• Representation Matters: A Japanese Family Restaurant on Screen is a film screening and talk which is part of Uplift Asian, a new programming series at VPL designed to celebrate Asian voices and push back against discrimination. Koto: The Last Service is a moving short documentary film that offers a soothing balm to anti-Asian racism by showing the care and appreciation that surrounded the Maeda family’s Koto Japanese Restaurant. The screening will be followed by a talk on how documentary film can be used to explore and represent the experiences of Asian Canadians while pushing back against discrimination in our communities.

  • Sher Vancouver is a registered charity for LGBTQ+ South Asians and their friends and families in Metro Vancouver, B.C. Their two peer-led support groups, Sher Feline and Sher Jupiter, provide safe spaces for LGBTQ+ youth and adults.

  • The National Film Board has curated this selection of films that celebrate the many achievements and contributions of Canadians of Asian descent.

  • Webinar: The Hong Kong and Taiwanese Diaspora in the Literary Imagination is a webinar hosted by Asian Heritage Month at UBC which will explore the coming of age of a new generation of Hong Kong-born and Taiwan-born Canadian writers, whose literary works often draw on their transnational experiences. Join them for a conversation with authors Sam Cheuk and Julia Lin, along with moderator Allan Cho, by registering here.

  • Yarrow SocietyYarrow Intergenerational Society for Justice 世代同行會 supports youth and low-income immigrant seniors in Chinatown and the Downtown Eastside. They engage in intergenerational relationship building by helping seniors overcome language and cultural barriers to services that meet their basic needs. To donate to the Yarrow Society click here. You can also apply to be a Yarrow volunteer here.

  • Cold Tea Collective – a media platform, sharing the real stories, perspectives, and experiences of North American Asian millennials. The platform was started in 2016, to amplify the stories and lived experiences of Asian Canadians and Asian Americans today.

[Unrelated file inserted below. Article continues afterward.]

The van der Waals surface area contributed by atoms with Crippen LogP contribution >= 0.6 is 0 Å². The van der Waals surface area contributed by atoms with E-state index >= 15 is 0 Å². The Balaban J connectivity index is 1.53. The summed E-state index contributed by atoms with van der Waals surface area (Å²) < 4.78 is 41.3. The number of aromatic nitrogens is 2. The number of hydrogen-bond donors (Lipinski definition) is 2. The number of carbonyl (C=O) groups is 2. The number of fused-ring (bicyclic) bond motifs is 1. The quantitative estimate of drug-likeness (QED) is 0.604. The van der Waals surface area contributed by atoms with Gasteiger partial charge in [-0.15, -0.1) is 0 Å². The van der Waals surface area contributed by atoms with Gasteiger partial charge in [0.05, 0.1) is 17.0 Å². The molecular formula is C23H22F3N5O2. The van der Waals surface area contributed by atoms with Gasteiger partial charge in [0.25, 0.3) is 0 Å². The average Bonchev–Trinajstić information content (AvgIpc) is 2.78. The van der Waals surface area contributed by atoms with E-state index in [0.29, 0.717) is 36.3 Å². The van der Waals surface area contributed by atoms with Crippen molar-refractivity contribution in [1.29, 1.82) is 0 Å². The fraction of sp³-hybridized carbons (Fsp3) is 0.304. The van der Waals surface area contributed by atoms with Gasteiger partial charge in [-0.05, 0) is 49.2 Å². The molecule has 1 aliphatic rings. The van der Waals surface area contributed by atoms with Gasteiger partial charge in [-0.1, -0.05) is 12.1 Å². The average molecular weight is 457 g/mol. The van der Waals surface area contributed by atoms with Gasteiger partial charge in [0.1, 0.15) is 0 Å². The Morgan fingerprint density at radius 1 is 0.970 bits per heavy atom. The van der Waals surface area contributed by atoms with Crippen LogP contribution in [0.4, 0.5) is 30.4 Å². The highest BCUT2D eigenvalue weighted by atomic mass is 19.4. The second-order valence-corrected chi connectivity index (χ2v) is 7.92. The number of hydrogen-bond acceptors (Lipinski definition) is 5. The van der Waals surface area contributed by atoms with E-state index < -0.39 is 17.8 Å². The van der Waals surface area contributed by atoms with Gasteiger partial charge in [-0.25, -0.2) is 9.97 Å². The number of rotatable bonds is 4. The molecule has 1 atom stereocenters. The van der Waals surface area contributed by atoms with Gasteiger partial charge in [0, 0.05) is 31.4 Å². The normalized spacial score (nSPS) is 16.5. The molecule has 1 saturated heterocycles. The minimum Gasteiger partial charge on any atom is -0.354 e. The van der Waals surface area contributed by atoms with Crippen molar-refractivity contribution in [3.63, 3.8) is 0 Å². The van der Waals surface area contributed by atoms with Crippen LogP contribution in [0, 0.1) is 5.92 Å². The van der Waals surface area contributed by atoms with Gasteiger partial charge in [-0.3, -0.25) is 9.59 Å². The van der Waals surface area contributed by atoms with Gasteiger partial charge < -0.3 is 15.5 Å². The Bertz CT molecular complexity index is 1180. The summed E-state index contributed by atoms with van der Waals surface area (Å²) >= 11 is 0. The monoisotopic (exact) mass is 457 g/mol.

• Project 1907 provides spaces, events, programming, education and resources for diasporic Asians to explore the nuances of intersectional experiences as entry points to building collective action and solidarity within, and across, communities experiencing racism.

  • Japan Market a grassroots initiative to create events where local Japanese vendors shine and share their passion and love for Japanese culture with Vancouver. The early bird registration for their Summer Festival is now open!

  • The Dr. Sun Yat-Sen Classical Chinese Garden is offering online learning activities through which you can find out about ancient Chinese arts and crafts, Chinese festivals, and more. These multi-age activities are suitable to use in class or at home and, where appropriate, include BC Curriculum links.

  • Join a virtual Cooking Class for Korean traditional food Galbi – jjim (May 9th)  

  • The Government of Canada offers this resource page, featuring videos, resources available to combat anti-Asian racism and discrimination and significant events in the history of Canadians of Asian heritage.

  • Consider donating to organizations which strengthen and promote Asian arts, culture, and history, such as Centre A, Historic Joy Kogawa House, Indian Summer Festival, or the Vancouver Asian Film Festival.

  • Asia Pacific Curriculum offers free educational resources on contemporary Asia and modern Asian history. These resources equip teachers to integrate Asia into their classrooms, with materials such as background readings, PPT presentations, interactive features, and assessments.

The list above is by no means comprehensive. Take the time to contemplate, self-educate and celebrate the many contributions of Canadians of Asian descent!

[Hero image from Government of Canada’s Asian Heritage Month digital toolkit]